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Mayor Rob Ford was half right when he blamed the provincial government for the death of the downtown casino he campaigned for. There has been a sharp change of tone since Kathleen Wynne took over from Dalton McGuinty as premier. Gone are the days when the finance minister of the day, Dwight Duncan, could enthuse about the possibility of "golden mile" on the waterfront, anchored by a casino.

Gone, too, is Paul Godfrey, the rainmaker hired by Mr. McGuinty to revive a faltering Ontario Lottery and Gaming Corp. Not long ago he was doing the rounds of newspaper editorial boards to talk up all the advantages – the jobs, the tourists, the revenue for city hall – that would flow from a casino complex in the heart of Canada's biggest city. Now he is out, sacked by a new premier who made her distaste for casinos clear from the start. "I know she's not comfortable with gaming," Mr. Godfrey told the media on Thursday night.

The two also appear to have clashed on the size of the hosting fee that Toronto would collect, with Mr. Godfrey arguing that Toronto was a special case and deserved a special fee and Ms. Wynne saying that no city should get a special deal.

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The result of all this was a confusing message for Toronto. Did Queen's Park want a downtown casino or not? Would Toronto get a fee rich enough to make it worth the city's while or not? As a strong backer of a casino, Mr. Ford was left out on a limb. "I am sick and tired of playing games," he said, telling reporters that he had tried and failed to get a clear message about what the premier wants.

But, even with more clarity from Queen's Park, it is unlikely a casino would have gone through. City council was skeptical all along and it became clear that Mr. Ford did not have the votes to get the idea approved at a city council meeting originally scheduled for Tuesday. Why put council through "a very divisive and grueling debate," he asked, "to approve a casino the premier is no longer interested in?" Or to put it another way, why proceed to a casino vote that you are sure to lose?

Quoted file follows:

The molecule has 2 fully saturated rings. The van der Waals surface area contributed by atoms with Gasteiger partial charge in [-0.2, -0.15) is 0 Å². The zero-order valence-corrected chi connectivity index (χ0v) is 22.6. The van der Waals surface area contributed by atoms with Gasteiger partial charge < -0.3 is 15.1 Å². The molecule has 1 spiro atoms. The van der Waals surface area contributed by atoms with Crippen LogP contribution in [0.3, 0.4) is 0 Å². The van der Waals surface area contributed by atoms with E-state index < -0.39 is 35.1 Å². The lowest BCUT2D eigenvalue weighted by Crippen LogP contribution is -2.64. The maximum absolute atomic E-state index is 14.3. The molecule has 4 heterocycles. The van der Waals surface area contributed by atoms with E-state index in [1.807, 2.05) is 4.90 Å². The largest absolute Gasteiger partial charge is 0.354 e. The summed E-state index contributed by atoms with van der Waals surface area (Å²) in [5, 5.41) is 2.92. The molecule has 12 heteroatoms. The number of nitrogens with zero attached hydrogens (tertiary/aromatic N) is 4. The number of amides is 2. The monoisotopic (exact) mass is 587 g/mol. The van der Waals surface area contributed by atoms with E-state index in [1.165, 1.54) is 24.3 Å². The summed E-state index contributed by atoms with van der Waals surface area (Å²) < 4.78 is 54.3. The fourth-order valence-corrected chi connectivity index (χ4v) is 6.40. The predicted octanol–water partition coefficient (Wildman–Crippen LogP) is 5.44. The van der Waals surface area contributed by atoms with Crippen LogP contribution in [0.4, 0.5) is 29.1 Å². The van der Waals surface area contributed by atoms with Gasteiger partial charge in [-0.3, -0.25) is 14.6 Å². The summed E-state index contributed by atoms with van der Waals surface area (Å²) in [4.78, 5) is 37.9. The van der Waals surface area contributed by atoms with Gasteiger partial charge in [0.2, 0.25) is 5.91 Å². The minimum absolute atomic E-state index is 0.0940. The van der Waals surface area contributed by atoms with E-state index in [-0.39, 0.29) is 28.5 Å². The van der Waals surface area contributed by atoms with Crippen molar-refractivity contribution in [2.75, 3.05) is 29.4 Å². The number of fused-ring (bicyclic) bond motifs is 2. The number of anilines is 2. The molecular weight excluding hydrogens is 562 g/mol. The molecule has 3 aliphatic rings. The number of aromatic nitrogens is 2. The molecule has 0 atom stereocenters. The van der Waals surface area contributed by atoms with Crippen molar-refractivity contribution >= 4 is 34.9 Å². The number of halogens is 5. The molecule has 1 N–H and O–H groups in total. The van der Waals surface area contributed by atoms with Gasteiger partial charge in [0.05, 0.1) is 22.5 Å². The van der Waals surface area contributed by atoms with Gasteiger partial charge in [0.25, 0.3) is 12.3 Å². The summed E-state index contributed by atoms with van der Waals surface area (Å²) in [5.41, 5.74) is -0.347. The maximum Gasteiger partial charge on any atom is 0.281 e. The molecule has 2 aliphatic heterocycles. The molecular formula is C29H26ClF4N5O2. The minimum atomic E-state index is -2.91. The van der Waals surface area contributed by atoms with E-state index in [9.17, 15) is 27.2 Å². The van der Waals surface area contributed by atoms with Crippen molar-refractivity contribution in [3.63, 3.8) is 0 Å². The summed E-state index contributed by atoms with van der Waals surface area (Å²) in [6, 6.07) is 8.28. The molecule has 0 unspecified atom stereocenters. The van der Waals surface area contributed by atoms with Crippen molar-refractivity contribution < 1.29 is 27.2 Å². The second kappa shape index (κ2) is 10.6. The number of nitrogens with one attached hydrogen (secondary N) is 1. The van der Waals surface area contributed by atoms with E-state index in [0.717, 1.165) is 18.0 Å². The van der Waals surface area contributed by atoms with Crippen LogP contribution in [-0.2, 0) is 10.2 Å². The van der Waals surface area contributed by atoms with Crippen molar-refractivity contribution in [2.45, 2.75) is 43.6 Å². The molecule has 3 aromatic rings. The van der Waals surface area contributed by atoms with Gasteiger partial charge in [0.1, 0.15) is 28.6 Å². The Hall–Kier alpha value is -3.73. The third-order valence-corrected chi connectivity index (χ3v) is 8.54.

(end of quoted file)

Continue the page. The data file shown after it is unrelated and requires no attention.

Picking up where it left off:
As councillor John Parker put it, "He probably saw defeat staring him in the face." Most councillors simply did not accept that the money a casino would bring in was worth the attendant risks – more traffic congestion, gambling addiction and so on. Even with a richer fee for hosting the casino, approval of the casino was a very long shot. Apart from the mayor, a union or two and the developers and casino operators who stood to benefit, the casino lacked powerful champions. Its opponents, by contrast, were articulate and well-organized.

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About the Author
Toronto columnist

Marcus Gee is Toronto columnist for the Globe and Mail, Canada's national newspaper.Born in Toronto, he graduated from the University of British Columbia in 1979 with a degree in modern European history, then worked as a reporter for The Province, Vancouver's morning newspaper. More


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